Center City Bike Lanes and Cyclist Safety

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Philadelphia Needs to Enforce Laws Surrounding Bike Lanes to Prevent Bicycle Accidents

Do bike lanes in Philadelphia actually prevent bicycle accidents? According to a recent article in Metro Philadelphia, Center City bike lanes routinely get blocked by parked cars, making these alleged safe spaces for cyclists ineffective. As the article explains, in Center City, Philadelphia, “the buffered bike lanes on Spruce and Pine streets have deteriorated,” and as such, bicycling is not as safe as it could be.

One cyclist in Philadelphia spoke about the problem with the city’s bike lanes, noting, “It feels like the use of bike lanes as bike lanes is secondary to people who want to use it for deliveries, picking people up, dropping people off, parking for church, work truck parking, getting their mail, and delivering the mail.” According to the Bicycle Coalition of Greater Philadelphia, “more than half of those streets’ bike lane paint has [become] . . . faded or nonexistent.” The Bicycle Coalition created the hashtag #FadedPHL to map areas where bike lane paint is too worn to be effective. When a driver cannot see a bike lane, a bicycle accident can happen.

In addition to missing paint, residents of the area have also noted that bicycle safety signs are noticeably absent, as are other forms of protection. What do cyclists in the area want? In short, “some kind of physical protection between the bike and motor vehicle lanes” that will help to prevent cars from stopping or parking in areas designated for cyclists.


Bicycle Safety Tips for Philadelphia Residents

Until bike lanes in Philly are protected from motor vehicle intrusions, what can cyclists do to help prevent bicycle accidents and injuries? A safety tip sheet from the AAA Foundation for Traffic Safety recommends the following:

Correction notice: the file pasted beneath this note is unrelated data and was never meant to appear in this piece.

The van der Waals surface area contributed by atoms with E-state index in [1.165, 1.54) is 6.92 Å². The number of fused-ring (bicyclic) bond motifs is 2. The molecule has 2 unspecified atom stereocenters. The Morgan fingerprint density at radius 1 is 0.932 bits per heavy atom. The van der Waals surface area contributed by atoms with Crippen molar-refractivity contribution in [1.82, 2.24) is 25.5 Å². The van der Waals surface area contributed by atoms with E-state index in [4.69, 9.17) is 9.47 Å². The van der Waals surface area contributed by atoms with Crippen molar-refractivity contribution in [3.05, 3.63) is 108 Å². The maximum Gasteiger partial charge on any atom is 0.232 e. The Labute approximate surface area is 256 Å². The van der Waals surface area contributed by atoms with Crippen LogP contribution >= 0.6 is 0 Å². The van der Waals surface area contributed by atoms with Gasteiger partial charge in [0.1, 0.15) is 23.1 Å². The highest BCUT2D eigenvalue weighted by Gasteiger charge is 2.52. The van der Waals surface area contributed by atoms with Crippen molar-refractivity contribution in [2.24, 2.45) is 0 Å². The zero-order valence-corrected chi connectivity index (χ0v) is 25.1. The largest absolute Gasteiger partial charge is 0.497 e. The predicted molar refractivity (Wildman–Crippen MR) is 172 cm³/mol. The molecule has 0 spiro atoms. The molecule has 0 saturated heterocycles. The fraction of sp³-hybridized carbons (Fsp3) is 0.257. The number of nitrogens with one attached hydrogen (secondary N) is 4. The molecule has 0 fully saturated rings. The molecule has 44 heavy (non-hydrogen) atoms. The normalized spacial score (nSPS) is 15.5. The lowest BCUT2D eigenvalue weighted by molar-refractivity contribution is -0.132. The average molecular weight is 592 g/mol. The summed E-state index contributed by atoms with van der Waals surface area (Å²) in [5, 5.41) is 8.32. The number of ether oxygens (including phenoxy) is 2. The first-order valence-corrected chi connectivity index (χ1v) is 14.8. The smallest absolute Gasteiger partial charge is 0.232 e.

• Always wear a bicycle helmet;
  • Look ahead instead of toward the ground when you are riding;
  • Never ride with more than one person per bicycle;
  • If you are riding with other cyclists, ride in a single file line and leave space between your bikes;
  • Ride with traffic (rather than against it);
  • Avoid riding your bike on busy roads at peak traffic times;
  • Check your visibility if you plan to ride your bike at dusk or in the dark;
  • Keep your bicycle well maintained;
  • Use hand signals to communicate your plans to turn, stop, or change lanes;
  • Be aware of roadway hazards, such as rough or slippery surfaces, or objects on the road;
  • Never wear headphones while you are riding your bike;
  • Keep both of your hands on your handlebars unless you are signaling;
  • Keep both of your feet on the pedals; and
  • Know how to use—and then actually use—the correct hand signals.


Hopefully, bike lane safety will improve sooner rather than later. In the meantime, if you were injured in a bicycle accident in Philadelphia, contact an experienced bicycle accident lawyer to determine your rights.

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